Once we purchased a ticket we saw signs indicating the train lines located passed the ticket booths, but no actual map to show the stops included on those lines. I want to note I did have a Metro Map with me, but felt disinclined to rummage in my belongings for it feeling a little paranoid that thieves could be watching me. I looked tourist enough, without looking lost too!

We took our pick out of what I think was 4 train lines, descended the stairs and then had to search for confirmation of which line to take. On the first platform we located, eventually, a faded and torn Metro map. This indicated we were on the correct platform, yippee!!!

I couldn’t believe that the appearance of the Metro didn’t improve. What looked like old tram lines, still hung from the ceiling; either than or in need of replacing electric lines! We had no way of knowing when the train would actually arrive as no information was on display, and it was again as over crowded as the street above! It was commuter time, and the trains were not running as frequently as they do here in Madrid, which made for bedlam on the platform! When the train did arrive we struggled to embark onto the already filled to capacity tin can, which was covered in graffiti. Nice touch. Most trains I discovered were the same in Rome, so not only do the buildings suffer in silence, but the trains too.

Reaching our stop thankfully!!! We walked on to our hotel and upon arrival I felt relief; I was so tired and a little grumpy from the laborious and tedious journey, I need to just relax. The hotel was OK; although not glamorous it was a 4 star, breakfast included in the price and it had a great location, so what more did we require. The room was clean and the staff; polite, friendly, helpful and they all spoke English.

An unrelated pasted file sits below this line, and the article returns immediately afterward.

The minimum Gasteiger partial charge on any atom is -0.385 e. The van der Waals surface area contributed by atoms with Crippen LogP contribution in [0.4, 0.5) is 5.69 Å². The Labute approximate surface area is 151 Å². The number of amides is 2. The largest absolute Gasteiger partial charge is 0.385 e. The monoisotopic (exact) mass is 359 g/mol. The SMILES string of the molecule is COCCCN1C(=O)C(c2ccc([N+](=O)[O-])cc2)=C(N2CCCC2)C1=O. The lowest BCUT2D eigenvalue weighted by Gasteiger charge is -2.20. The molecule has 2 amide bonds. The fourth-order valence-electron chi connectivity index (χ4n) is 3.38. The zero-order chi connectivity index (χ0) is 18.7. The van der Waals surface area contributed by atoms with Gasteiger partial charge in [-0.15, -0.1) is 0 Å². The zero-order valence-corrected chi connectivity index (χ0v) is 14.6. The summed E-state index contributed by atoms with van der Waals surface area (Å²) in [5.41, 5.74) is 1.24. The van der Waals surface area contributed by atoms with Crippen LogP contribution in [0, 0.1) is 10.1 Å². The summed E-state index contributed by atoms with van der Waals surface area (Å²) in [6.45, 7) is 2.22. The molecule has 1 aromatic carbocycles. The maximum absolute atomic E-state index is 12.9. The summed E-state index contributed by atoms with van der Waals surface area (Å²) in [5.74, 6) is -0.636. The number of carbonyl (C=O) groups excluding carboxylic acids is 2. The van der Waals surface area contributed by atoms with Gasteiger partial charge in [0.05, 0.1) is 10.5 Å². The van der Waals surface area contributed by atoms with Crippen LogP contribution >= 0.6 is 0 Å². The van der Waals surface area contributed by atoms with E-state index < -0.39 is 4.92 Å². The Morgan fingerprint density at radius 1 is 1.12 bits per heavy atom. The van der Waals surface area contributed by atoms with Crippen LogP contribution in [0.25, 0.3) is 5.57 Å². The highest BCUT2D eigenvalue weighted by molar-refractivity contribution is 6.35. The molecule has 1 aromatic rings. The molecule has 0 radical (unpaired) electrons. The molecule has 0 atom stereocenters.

Settling In

After a brief repose we wandered up to the Coliseum, which was about 200 yards or so from our hotel. I wanted to see it lit up in the dark. Of course I hadn’t bargained on being freezing cold, as considering it is December Madrid has been slightly warmer than most other EU countries.

Regardless of the cold the Coliseum was very pretty in the darkness, and there were little Christmas touches such as a decorated pine tree. It felt really nice to be there, and quite atmospheric. The lighting romantic, well, if the cold had not been so biting!

The Coliseum by night

The Coliseum by night

We decided to grab a quick coffee to warm up at the Coliseum Metro Station (it was a nice little stall situated just inside the Metro entrance), the coffee was lovely. Yet, once outside again we noticed the pick pockets were about their usual business. Tourist areas are their hunting grounds, so beware if you do visit Rome as the presence of these thieves were more blatant and prevalent than in any other city I have visited. For me, it was strange to be faced with that, as it was such an obvious manner; yet, no-one else seemed interested enough to care that they were there!

We headed back out onto the freezing cold streets in need of some dinner. We soon stumbled upon a nice little restaurant, the name of which escapes me. The staff were friendly, welcoming and the service was excellent; also the waiters spoke English too. We had pizza; Margarita and a vegetable mix version which were very nice and tasty, and Tiramisu as a desert. The food was quite reasonable in price, but the alcohol was expensive. This is something else to note.

Food even in tourist areas seems to be reasonable, and won’t break the bank. Yet the alcohol is not so cheap; 5 to 6 Euros for a small beer and the same for a shot of any spirit. When on holiday I tend to indulge a little more in alcohol as at night that seems to be the best option after a long day walking! Yet, in Rome it can be more expensive. Comparisons; in Madrid you can purchase a small beer for a Euro, which is cheap beer!

So, we decided to search for a shop to buy some alcohol from, as the weather was so icy cold, we needed to be warmed up. Yet, even the wine on sale was expensive for what it was. Small bottles of vodka were 11 Euros and Martini was nearly 20 Euros for something that should have been merely 8; I felt we were in fact being stolen from, but by legitimate not street thieves!!